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8/08/2019

The theme of racial inequality is brought out in the poem "I, Too, Sing America"


The theme of inequality between the white and the black Americans has been brought out in the poem "I, Too, Sing America." The use of the word "too", in the very title of the poem, and several times in the body of the poem, indicates the poet's intention of talking about himself and others in the matter of love for the country,
America. In the time when the poem was written, there was glaring discrimination between the black Americans and the white Americans. 

The word "too" points to this discrimination. Again the images of the "darker brother" and eating in the "kitchen" reinforce the discrimination and make it clear that a dark person is a slave at a white man's house. The relationship of slave and master becomes clear from the images.

The whOle poem is an explication of the theme of inequality between the black and the white citizens of America. The poet states in the beginning that he is the "darker brother". Here the mention of "darker brother" implies its opposite of "white brother". The inferior, not equal, position of the darker brother becomes still more clear when the speaker states the fact of his being sent to the kitchen for eating his meal there on the occasions when visitors come to the house of the master of the "darker brother".

Next the speaker describes how he eats in the kitchen. He eats well, and grows strong. This description tells us that the darker brother, the Negro slave, at a white man's house, is deeply heart by the situation of discrimination created by his white master. He mentally cherishes a grudge against his white master, and prepares himself for a future revenge on him. To do that, he eats well, and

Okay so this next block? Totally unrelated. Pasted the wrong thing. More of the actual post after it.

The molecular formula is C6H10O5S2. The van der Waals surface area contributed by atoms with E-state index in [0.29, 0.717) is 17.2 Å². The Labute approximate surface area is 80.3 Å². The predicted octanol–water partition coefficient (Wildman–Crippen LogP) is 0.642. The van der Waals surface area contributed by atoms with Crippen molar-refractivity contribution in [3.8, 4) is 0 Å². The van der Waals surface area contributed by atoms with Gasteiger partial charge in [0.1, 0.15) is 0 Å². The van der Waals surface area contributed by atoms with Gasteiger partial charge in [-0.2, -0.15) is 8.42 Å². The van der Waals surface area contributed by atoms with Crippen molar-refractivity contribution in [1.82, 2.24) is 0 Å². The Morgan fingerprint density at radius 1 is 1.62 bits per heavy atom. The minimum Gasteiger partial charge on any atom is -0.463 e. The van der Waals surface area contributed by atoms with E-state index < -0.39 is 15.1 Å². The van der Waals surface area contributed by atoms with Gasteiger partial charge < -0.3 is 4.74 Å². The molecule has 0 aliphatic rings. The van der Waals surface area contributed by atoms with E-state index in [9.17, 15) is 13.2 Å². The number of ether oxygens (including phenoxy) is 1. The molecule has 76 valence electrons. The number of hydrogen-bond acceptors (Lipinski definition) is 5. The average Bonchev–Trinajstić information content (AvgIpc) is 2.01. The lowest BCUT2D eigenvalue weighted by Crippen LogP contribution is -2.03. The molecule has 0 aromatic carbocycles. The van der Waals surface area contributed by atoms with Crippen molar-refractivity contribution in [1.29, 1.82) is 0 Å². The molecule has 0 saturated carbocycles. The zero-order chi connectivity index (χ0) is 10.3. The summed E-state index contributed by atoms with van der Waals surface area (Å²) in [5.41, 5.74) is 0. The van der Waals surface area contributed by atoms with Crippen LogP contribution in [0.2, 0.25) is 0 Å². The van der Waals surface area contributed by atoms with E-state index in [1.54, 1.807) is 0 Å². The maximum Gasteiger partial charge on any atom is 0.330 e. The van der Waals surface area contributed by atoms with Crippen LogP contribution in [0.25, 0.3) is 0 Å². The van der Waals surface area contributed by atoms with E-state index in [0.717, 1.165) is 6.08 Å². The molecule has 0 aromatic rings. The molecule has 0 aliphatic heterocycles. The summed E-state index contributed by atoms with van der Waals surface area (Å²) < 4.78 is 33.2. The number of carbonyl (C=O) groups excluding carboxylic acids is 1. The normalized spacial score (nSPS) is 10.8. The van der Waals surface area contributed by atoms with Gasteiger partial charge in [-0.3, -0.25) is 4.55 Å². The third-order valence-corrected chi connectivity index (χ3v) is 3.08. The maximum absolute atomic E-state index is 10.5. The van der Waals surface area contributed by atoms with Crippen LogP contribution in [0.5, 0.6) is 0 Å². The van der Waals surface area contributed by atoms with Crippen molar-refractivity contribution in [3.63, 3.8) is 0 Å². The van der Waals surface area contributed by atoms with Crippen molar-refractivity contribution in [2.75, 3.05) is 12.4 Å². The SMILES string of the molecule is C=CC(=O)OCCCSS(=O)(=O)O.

grows strong. Moreover, the expression "I laugh" has two-edged
connotation; it indicates that he is happy to eat whatever and however much he likes to eat, and also sardonically expresses his deep dissatisfaction at his master's measure.

The inevitable corollary of dissatisfaction at the inequality that
has been expressed in the second stanza is the desire to take revenge
on the person that causes the dissatisfaction or to destroy the object that causes it. The third stanza indirectly expresses this revenge. The poet says, "Tomorrow,/ I'll sit at the table/ When company comes./
Nobody'll dare/ say to me, "Eat in the kitchen." His future hope of becoming equal with the other person, the white man, is stated here.

This future hope is an indirect expression of revolt against the
inequality imposed on the "darker brother" In the final stanza, there is the expression of the hope of final
triumph over the white people. They will not only admit equality, but also be ashamed of their past disposition of inequality for the black people. "I, too, am America" is an expression stronger than "I, too, sing America".

Thus the theme of inequality between the black and the white people is clearly brought out through various poetic devices.

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